Your search has generated 2 top-ranked education schools in West Virginia. These colleges offer graduate study in field of education, leading to an Master degree. Check out the following table to see a list of major educational schools in the state of West Virginia, each with enrollment statistics, tuition fees and contact information.
- USAERS: Lists of major rivers and mountains within state of West Virginia. Also includes main lakes and reservoirs in West Virginia.
List of Best Education Colleges in West Virginia
|1||West Virginia University
802 Allen Hall, PO Box 6122
Morgantown, WV 26506
School: College of Human Resources & Education
In-State Tuition: $6,180 per year
Out-of-State Tuition: $17,704 per year
100 Angus E. Peyton Drive
South Charleston, WV 25303
School: College of Education
In-State Tuition: $4,598 per year
Out-of-State Tuition: $13,324 per year
History of West Virginia
On the territory of the modern state of West Virginia lived the Indians belonging to the culture of “mound builders”. Their main occupation was agriculture, they grew corn, sunflowers, beans, pumpkins and bred turkeys. By the time the first Europeans appeared on the lands of West Virginia, the Indians of the Canova, Shawney, Susquehannocks and others lived here.
After the founding of the English colony of Virginia in the early 17th century, hunters and traders gradually moved further and further into the Appalachians. The first organized expedition to explore the western regions of Virginia was sent in 1671 at the direction of the governor of the colony, William Berkeley, its participants reached the Canova River. At the same time, the mountainous terrain greatly complicated the development of new lands by Europeans; the first permanent settlement in West Virginia appeared only a few decades later.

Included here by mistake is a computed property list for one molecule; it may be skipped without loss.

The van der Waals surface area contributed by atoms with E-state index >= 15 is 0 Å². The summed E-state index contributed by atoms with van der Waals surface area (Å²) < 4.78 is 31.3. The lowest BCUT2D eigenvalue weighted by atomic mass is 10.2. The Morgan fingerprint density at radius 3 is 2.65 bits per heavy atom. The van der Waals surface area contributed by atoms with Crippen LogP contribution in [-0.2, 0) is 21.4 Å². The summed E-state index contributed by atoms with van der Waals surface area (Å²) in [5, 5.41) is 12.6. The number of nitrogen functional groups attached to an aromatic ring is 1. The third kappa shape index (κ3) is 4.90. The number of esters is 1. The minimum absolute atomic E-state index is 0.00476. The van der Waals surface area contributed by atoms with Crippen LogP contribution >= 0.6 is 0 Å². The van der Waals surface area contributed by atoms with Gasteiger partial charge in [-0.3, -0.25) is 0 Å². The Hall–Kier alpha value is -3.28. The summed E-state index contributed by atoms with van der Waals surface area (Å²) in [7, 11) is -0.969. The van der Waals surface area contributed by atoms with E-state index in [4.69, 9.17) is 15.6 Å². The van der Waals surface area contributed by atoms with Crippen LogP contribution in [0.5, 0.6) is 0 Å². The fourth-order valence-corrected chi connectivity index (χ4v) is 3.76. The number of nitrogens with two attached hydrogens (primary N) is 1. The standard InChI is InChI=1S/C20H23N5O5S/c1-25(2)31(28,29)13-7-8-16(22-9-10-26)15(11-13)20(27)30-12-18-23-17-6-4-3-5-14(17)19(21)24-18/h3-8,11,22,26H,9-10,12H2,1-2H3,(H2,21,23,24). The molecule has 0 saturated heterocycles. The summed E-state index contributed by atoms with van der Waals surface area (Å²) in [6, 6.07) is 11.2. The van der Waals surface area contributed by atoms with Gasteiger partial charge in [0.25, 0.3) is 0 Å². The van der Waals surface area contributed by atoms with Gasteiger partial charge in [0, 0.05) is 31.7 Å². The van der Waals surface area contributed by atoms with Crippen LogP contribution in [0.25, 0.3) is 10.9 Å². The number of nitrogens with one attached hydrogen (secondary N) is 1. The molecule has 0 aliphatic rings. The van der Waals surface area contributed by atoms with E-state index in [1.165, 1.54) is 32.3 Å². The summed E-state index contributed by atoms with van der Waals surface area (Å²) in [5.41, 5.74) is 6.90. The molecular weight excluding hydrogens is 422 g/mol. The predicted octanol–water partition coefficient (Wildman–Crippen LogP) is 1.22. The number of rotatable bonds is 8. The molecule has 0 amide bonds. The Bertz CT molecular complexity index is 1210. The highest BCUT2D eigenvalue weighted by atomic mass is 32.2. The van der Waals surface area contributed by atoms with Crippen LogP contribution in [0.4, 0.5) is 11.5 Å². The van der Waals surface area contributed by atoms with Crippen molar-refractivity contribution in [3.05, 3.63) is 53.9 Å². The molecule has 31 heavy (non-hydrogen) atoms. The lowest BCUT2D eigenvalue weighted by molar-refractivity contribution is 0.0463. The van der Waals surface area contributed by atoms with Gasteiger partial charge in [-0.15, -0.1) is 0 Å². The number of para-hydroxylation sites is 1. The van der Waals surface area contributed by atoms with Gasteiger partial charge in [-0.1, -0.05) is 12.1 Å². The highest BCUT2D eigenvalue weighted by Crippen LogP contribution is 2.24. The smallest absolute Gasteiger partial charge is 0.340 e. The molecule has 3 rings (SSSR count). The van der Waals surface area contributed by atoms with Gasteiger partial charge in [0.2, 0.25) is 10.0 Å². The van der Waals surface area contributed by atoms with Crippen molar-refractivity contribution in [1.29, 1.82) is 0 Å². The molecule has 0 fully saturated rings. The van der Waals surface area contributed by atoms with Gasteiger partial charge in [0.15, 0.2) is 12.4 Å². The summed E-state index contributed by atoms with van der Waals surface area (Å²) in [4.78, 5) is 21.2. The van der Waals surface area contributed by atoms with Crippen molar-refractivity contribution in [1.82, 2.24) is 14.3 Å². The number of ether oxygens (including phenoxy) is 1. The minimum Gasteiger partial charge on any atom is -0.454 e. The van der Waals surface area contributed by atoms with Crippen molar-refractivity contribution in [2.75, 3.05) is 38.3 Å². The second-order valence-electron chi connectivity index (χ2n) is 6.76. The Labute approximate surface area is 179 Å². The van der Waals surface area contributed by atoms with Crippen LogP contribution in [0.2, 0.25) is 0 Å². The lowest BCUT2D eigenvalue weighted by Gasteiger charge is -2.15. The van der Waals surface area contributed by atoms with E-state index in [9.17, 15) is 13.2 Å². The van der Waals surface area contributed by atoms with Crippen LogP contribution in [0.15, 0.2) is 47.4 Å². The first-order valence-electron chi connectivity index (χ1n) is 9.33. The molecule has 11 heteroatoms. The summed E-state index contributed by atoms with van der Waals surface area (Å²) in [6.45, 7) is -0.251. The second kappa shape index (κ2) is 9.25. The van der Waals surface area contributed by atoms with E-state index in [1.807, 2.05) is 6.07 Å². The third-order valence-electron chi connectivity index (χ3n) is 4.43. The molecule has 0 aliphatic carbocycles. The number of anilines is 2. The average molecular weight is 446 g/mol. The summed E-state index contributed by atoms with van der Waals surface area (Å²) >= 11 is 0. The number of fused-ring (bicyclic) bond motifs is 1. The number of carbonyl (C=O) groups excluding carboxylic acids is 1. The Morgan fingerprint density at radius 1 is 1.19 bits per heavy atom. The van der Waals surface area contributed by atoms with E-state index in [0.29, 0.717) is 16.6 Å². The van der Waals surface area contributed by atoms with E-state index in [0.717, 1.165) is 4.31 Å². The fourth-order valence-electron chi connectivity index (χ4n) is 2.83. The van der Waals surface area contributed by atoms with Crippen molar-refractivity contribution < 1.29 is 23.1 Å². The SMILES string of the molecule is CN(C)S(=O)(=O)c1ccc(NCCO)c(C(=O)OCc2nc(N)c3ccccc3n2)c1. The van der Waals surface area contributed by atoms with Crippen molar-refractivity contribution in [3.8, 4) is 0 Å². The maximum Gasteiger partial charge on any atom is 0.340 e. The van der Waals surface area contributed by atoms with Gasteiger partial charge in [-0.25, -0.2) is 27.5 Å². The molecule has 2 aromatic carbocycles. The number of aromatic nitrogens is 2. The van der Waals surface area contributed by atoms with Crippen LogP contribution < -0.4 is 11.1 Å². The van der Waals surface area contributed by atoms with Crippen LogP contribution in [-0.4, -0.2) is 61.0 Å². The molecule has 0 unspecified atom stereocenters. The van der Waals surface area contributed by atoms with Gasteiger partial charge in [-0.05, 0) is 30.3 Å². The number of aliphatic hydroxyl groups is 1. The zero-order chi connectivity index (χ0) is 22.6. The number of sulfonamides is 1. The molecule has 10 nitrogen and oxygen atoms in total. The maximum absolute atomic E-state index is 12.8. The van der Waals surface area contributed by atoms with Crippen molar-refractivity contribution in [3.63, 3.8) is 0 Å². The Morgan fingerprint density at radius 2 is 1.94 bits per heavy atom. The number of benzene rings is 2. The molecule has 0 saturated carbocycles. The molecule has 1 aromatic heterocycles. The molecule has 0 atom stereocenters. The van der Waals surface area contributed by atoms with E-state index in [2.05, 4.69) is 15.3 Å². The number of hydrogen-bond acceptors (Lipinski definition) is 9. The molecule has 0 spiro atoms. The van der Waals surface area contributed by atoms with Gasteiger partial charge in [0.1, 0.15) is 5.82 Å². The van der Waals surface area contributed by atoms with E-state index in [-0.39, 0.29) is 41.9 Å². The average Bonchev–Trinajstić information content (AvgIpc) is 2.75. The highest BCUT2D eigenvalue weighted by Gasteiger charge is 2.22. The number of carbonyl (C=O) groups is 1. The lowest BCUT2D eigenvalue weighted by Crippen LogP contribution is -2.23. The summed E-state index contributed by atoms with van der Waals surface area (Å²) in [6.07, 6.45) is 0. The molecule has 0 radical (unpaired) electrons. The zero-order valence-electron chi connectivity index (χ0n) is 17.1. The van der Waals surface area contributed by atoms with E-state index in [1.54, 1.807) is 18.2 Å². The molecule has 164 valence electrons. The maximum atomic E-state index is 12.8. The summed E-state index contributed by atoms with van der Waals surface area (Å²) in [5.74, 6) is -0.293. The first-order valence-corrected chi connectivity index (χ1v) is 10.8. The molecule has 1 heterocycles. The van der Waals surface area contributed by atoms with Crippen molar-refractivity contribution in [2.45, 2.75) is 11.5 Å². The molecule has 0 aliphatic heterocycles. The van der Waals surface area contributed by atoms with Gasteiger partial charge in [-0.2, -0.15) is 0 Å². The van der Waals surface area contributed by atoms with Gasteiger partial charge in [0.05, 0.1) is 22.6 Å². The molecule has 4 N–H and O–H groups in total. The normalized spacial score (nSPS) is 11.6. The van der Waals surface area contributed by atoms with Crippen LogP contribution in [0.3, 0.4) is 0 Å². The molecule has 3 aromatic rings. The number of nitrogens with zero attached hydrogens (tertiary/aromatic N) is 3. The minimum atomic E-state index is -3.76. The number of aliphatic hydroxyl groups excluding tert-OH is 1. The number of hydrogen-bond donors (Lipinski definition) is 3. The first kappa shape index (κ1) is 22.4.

It was founded by Morgan Morgan, who built the Cool Spring farm in 1731 in the area of the modern city of Bunker Hill in the east of the modern “Mountain State”. In 1734, settlers from Pennsylvania founded the city of New Mecklenburg on the Potomac River, now called Shepherdstown and is the oldest city in the state.
In the middle of the 18th century, colonists mastered the upper reaches of the Potomac River. So in 1746, the source of the North Branch of the Potomac was found and marked with the so-called “Fairfax Stone” (which later became one of the markers of the border between West Virginia and Maryland). In 1748 – 1751, the area of the South Branch of the Potomac was explored by the future first US President George Washington. He noted in his diary that by that time there were already quite a few settlers in the area.